“The hard work of the British people is paying off. Austerity is coming to an end.” These were the words of the Chancellor as he introduced his Budget for “the strivers, the grafters and the carers”. I’ve even heard commentators talking about it as a “people’s Budget”. The problem, as always, is which people?
There are many other commentators who will pore over the tax and benefits announcements to declare how fair or otherwise the Budget was and who won and who lost. What I saw was a Budget that was more about politics and potholes than about the jobs, skills and life chances.
Any long-term view of our country will recognise just how important it will be to improve our education and skills investment as the weaknesses in our labour market become more exposed. Employers in private and public sectors have become reliant on skilled and semi-skilled people moving here to work, many from the EU. Nurses, teachers, engineers, construction workers, carers, shop workers – the list goes on and on. That reliance has hidden the misfit between our education and skills investment and the jobs that are available.
The reliance on being part of a thriving global labour market has not only left exposed the employers who will increasingly find it impossible to find people with the skills they need; it has also allowed government and employers to reduce their investment in young people as they make the transition to adulthood and adult opportunities to learning and training. The Institute for Fiscal Studies’ recent 2018 Annual Report on Education Spending in England showed that college income has dropped by 30 per cent over the last decade and that spending on adult learning has dropped by over 50 per cent. Employer investment in skills in the UK is also lower than in other OECD countries and has declined over the same decade.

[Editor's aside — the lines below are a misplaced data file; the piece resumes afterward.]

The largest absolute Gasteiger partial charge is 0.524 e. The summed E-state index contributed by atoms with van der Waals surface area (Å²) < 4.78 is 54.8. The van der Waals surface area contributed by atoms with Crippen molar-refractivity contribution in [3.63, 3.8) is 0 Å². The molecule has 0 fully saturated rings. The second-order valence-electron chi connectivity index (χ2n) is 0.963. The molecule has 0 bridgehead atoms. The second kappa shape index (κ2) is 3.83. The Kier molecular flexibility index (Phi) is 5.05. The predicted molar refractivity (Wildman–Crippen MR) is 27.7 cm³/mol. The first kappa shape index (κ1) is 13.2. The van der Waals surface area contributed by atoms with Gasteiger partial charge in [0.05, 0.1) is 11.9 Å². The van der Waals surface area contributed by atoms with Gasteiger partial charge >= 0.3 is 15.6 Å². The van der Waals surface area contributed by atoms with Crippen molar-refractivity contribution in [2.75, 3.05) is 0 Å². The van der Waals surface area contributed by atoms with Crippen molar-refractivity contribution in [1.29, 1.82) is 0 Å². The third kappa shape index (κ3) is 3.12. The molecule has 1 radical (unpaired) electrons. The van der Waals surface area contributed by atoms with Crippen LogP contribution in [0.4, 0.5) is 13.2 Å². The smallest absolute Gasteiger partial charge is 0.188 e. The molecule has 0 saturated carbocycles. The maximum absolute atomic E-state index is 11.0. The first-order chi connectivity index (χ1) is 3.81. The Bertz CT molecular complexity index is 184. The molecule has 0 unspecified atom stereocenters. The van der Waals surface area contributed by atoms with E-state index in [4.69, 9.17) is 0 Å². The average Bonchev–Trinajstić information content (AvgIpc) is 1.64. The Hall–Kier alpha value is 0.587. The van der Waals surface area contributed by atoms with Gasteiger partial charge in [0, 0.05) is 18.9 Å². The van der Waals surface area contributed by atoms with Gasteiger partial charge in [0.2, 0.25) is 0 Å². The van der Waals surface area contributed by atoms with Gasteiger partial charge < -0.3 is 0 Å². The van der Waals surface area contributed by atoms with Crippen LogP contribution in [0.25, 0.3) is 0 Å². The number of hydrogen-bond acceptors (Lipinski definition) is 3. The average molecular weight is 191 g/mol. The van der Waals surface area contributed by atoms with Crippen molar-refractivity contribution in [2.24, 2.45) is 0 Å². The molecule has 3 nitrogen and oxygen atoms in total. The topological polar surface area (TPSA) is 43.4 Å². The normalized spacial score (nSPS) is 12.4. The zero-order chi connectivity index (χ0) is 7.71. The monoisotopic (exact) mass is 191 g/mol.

Those cuts have left colleges facing extremely tough challenges, but it is the impact on different groups of people that are most alarming. This is a government that says it wants a country which “works for everyone”, and yet it is allowing education to become more polarised and more divisive, resulting in some groups doing well and others missing out. Three groups will show what I mean: young people who struggle with GCSEs, adults in low-paid and often precarious jobs and small employers.
Investment in young people at the crucial aged 16 to 19 phase of their lives and of their education has suffered enormously in recent years. The education Budget was protected from the worst of the austerity cuts, but only for ages five to 16. At 16 the funding per pupil drops by 24 per cent, resulting in weekly teaching hours of around 15. That compares badly with the 30 in Singapore, the 28 in Sweden and leaves too many of our young people with low or very low levels of achievement as they leave their teenage years.